Be careful with LFPR!

The Labor Force Participation Rate (LFPR) is calculated monthly by the Bureau of Labor Statistics (BLS). It’s defined by the BLS as “the labor force as a percent of the civilian noninstitutional population.”

This seems straightforward enough, but I’ve seen many analysts misinterpret what the LFPR actually measures–especially as it’s been in a sort of free fall for the past several years–and therefore misapply it when gauging the health of the labor force.

Here’s the key: For the BLS, the “labor force” includes everyone who is either employed or unemployed-but-seeking-employment. This means that LFPR, labor force participation rate, does not fall when more people become unemployed. It falls when people drop out of the labor force entirely.

In other words, LFPR changes only when the percentage of people not seeking work changes relative to the total number of working-age people.

Of course, some of those people dropping out of the labor force are what the BLS calls “discouraged workers“–people who are not looking for a job, but want and are available for work. In this case, a falling LFPR can indicate hard times. But recent research shows that such workers are not the biggest reason for the LFPR’s decline. Shigeru Fujita at the Federal Reserve Bank of Philadelphia shows that an accelerating rate of retirement, coinciding with the aging of America’s workforce, is behind much of the decline (which, for that matter, began in 2000–long before the 2008 recession). Of those who dropped out of the labor force for reasons other than either retirement or becoming disabled, those in school comprise the fastest subset of working-age people not seeking work.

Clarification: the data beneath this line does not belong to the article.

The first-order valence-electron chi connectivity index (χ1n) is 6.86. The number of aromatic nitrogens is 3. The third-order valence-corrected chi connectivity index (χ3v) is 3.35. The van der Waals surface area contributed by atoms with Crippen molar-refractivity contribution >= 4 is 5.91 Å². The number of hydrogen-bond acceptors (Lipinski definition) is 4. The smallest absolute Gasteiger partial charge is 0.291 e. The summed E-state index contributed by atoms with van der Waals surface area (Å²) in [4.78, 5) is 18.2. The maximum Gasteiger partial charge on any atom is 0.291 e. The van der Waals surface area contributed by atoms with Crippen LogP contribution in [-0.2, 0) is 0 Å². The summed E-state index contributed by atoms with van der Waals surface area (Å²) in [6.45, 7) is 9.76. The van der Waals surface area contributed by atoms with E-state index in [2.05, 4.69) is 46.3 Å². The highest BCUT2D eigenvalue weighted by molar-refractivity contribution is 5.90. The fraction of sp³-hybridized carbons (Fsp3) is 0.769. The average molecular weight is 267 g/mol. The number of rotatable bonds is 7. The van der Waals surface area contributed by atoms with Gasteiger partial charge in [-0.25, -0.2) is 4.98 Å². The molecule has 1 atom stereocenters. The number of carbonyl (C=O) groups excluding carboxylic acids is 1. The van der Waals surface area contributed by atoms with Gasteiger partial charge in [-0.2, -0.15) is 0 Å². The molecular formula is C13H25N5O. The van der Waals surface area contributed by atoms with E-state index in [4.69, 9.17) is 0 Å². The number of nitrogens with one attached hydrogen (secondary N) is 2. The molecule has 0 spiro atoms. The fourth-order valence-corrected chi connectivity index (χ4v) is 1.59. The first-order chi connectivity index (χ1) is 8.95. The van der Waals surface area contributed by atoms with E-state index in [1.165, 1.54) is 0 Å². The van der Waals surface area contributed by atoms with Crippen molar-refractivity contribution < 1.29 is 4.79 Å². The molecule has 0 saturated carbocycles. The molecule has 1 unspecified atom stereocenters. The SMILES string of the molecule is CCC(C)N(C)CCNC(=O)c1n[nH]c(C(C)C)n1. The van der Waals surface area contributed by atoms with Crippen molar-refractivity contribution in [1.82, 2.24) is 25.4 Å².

So LFPR should never be used as a standalone measure of the health of the labor force. Nor can it’s decline serve as a “check” on the falling unemployment rate without analyzing the causes of that decline. Indeed, the LFPR fell almost every year from 1956 to 1964, during which time GDP grew by roughly 50 percent. Same story between 1998 and 2008.

fredgraph

To conclude, I’ll pose an interesting question: Should we expect LFPR to rise or fall as the population becomes wealthier in general? Will more or less people be working in, say, the year 2100, when (I hope) we’ll be more productive than we are today? (Hint: The answer has to do with the labor-leisure trade-off.)

Author: Nick Freiling

Founder/Director of PeopleFish. I write on technology, market research and economics. Bylines at Startup Grind, FEE, the American Enterprise Institute and the Mises Institute.

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